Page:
There are days where I want to scream. There are days when I want to lash out and really have a good punching session with a heavy bag.
There are days where everything is funny and amusing.
There are days where I feel constantly sad and emotional and everything makes me want to cry.
There are days where I feel numb.
Days. And days. And days.

Some people have the luxury of having regular therapy sessions. I don’t have that luxury, and to be fair there are very few people that I feel comfortable enough to talk to about my emotions and issues.

In fact only recently have I really opened up to my Doctor. Hence the med changes.

I need to pull it together. I need to stop being sad. I want to stop being sad. I have to stop being sad.

The sadness is drowning me. I don’t want to drown.

Depression isn’t going to win. I refuse to let it.

Mood Swings and Roundabouts

As a woman, I’m prone to mood swings. That’s a fact. There is nothing rational about these moods, well not all the time anyway, that’s just how it is.
It’s the same for ALL women, and if you’re a woman saying “Not Me” or a man saying “Not my Wife/Girlfriend/Daughter” then you are a damn liar.

There are days where I’m happy. So fiercely happy that I physically want to jump for joy and laugh out loud and exclaim to all who will listen that I am so happy.

There are days where I am miserable. I have no interest in what you say or do. I could give a royal toss.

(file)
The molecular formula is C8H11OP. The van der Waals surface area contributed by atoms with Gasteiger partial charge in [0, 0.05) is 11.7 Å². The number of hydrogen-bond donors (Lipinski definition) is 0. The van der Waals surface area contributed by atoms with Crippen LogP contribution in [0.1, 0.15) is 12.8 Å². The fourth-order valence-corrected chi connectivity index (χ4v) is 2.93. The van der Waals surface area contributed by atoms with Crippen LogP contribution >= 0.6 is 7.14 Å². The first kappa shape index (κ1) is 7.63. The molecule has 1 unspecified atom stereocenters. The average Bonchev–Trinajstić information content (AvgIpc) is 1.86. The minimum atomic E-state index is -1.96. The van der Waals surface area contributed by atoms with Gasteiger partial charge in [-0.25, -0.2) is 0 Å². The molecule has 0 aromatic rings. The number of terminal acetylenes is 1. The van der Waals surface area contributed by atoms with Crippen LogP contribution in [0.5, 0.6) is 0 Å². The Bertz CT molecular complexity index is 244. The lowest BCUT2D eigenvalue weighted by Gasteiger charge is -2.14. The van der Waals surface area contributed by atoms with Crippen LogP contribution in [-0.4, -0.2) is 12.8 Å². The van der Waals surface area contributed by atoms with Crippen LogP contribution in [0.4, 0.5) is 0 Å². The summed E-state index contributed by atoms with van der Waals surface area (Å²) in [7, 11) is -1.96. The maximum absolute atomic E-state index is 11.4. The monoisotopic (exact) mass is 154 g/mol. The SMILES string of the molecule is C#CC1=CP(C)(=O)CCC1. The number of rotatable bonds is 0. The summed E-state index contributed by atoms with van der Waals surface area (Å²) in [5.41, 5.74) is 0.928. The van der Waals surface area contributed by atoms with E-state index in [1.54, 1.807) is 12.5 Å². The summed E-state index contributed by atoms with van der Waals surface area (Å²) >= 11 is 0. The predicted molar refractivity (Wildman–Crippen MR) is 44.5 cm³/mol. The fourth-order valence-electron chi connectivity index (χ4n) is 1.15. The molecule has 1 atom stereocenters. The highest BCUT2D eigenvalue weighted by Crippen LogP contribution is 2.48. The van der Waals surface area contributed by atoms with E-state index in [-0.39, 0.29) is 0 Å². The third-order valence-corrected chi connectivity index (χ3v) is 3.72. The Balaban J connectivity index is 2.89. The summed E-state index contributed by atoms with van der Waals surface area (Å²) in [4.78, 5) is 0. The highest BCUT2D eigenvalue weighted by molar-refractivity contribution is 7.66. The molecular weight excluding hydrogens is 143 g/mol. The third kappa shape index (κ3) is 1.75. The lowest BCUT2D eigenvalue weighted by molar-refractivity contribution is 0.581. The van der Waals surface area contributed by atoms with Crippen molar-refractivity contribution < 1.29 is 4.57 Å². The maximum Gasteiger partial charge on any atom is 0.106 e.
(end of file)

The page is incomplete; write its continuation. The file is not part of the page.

There are days when I’m sad. For no reason at all. Days where the slightest thing brings me to sobbing tears. Feeling like my heart is broken beyond repair.

There are days where I’m numb. I feel nothing. I’m blank. You could tell me the most heartfelt story and my face wouldn’t change.

There are days when I feel so full of love that I want to tell the world about all the people I love and why I love them.

There are days where I’m angry. So angry that I leak tears and physically shake. I’ll be silent with a face that could stop thunder in it’s tracks. Sometimes I’ll rant, stand on my soapbox and rave about the injustice and unfairness of a situation. Or send tweets in CAPS with lots of EXCLAMATION MARKS!!!!!

Then there’s days where I feel aggressive (which to be fair usually follows anger, but not always). White hot molten rage. Aggression, where I could quite easily become violent. Days where I’d like nothing more than to hold a club with spikes on the end and feel the weight of it as I smash it into someone, making them feel the pain I sometimes feel inside.

There are days when I feel annoyed. Absolutely everything annoys me. Even cute babies laughing annoy me.

There are times where one feeling quickly blends into another. Happiness into Anger. Sadness into Anger. Anger into Aggression. Aggression into Numbness. Sadness into Numbness. There are many variations.

These mood swings are felt by all women (and men too I suppose).

I keep telling myself they are normal feelings to experience, normal emotions to have in given situations. But sometimes I think I might just be a sociopath/bi-polar PMT mad woman who suffers from depression.

Either way, perhaps you just might want to stay on my good side from now on.

Oh! And Men, now the worst thing you can say to a woman with mood swings is “is it your time of the month?” or in fact make any suggestion that her mood swings are in any way, shape or form related to her “time of the month”. If you do happen to slip up then I can guarantee that you’ll be seeing her in the form of either “Anger” or “Aggression”, and you’ll be experiencing a rather sore and painful crotch.